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Messages - a10t2

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2371
The Pub / Re: Bacon increases cancer risk
« on: January 13, 2012, 08:54:39 PM »
The sun causes cancer, too, and probably in higher percentages than bacon...

What I still have trouble believing is that according to the DOE tables, I get less background radiation here at 9300' than I did when I lived on a limestone slab at sea level.

2372
Ingredients / Re: Post your water report
« on: January 13, 2012, 06:00:05 PM »
any advice on the profile would be greatly appreciated: 

You have some calcium, which is good, and the alkalinity is moderate, but the sulphate and chloride levels are out of control. There are some beers in which you might want one or the other to be that high, but not both. So you'll probably want to dilute - possibly heavily - for all beers.

Does the water even taste good? That TDS level is out of control.

2373
The Pub / Re: Bacon increases cancer risk
« on: January 13, 2012, 05:23:16 PM »
Also note, didn't it say these people ate bacon every day and only had a 29% increase?  Most of us don't eat bacon that much.

I eat bacon almost every day, and I don't expect I'll stop based on this. What the hell, I'm already banking on artificial liver technology. ;)

2374
The Pub / Re: Riparian Rights
« on: January 13, 2012, 04:46:17 PM »
Denny, you won your land? like in a lotto? cool!  ;D

Card game. ;)

Which reminds me of the coolest story of how a town was named that I think I've ever heard. http://en.wikipedia.org/wiki/Show_Low,_Arizona

2375
The Pub / Re: Bacon increases cancer risk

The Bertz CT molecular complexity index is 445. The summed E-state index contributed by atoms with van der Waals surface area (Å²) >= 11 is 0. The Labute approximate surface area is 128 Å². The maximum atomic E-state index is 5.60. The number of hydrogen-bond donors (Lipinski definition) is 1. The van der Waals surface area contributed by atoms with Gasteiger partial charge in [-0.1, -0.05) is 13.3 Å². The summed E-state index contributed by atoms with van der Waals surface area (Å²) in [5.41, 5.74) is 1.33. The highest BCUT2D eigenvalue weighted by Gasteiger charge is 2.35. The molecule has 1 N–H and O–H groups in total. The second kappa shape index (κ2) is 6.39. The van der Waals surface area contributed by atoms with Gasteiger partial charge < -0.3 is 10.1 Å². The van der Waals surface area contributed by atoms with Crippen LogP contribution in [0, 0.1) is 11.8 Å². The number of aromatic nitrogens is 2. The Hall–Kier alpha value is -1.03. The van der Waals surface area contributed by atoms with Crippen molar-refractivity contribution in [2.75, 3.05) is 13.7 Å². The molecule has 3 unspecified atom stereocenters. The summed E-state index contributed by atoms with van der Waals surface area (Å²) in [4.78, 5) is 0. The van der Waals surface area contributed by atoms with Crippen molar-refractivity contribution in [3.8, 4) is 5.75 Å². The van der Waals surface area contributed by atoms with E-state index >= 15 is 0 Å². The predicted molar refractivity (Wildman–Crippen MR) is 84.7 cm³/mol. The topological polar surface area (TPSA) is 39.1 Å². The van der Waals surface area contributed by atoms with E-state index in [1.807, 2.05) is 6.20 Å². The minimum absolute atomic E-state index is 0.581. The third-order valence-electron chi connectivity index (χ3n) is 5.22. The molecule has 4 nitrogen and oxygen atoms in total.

« on: January 13, 2012, 01:55:46 PM »
Pull up the movie 'Fathead' on netflix and take a look...

Is it in Swedish? ;D

2376
Commercial Beer Reviews / Re: Cold Brewed?
« on: January 13, 2012, 10:09:58 AM »
Is that better than "frost brewing"? Frost brewing sounds colder, and beer's better cold.

2377
Beer Recipes / Re: How to Doctor a Belgian Blonde
« on: January 13, 2012, 09:54:06 AM »
I do like the idea of using some candi syrup. Do you guys think half a pound in a 5 gal batch would be noticeable? I don't want to bump up the gravity too much.

I also just remembered that I have some Citra, and I'm thinking that would make a terrific dry hop for something like this.

Decisions, decisions...

2378
The Pub / Re: Coming to a cable channel near you
« on: January 13, 2012, 12:20:46 AM »
Fantastic! Let's hope they can get to market.

2379
Beer Recipes / How to Doctor a Belgian Blonde
« on: January 13, 2012, 12:04:43 AM »
I'm getting ready to do a split batch of a Belgian-style Blonde Ale for the new BBR-BYO experiment, and while I love the style, I'm not sure I want to have 10 gal of the base beer on tap. So what would you do with the second batch? I have a source of local wildflower honey, but I'm not opposed to a fruit beer - notwithstanding that nothing's in season. I'm also debating spicing it in one way or more.

What would you do?

FWIW, the base beer will probably be 78% pale malt, 17% Munich 1, 5% CaraVienna. Magnum at 60 min for ~20 IBU, and Wyeast 3787. Any additions will have to be made post-fermentation, to either the fermenter or the keg.

2380
Yeast and Fermentation / Re: Ambient vs. Fermentation Temps
« on: January 12, 2012, 11:47:09 PM »
Set it a couple of degrees cooler then your desired fermentation temp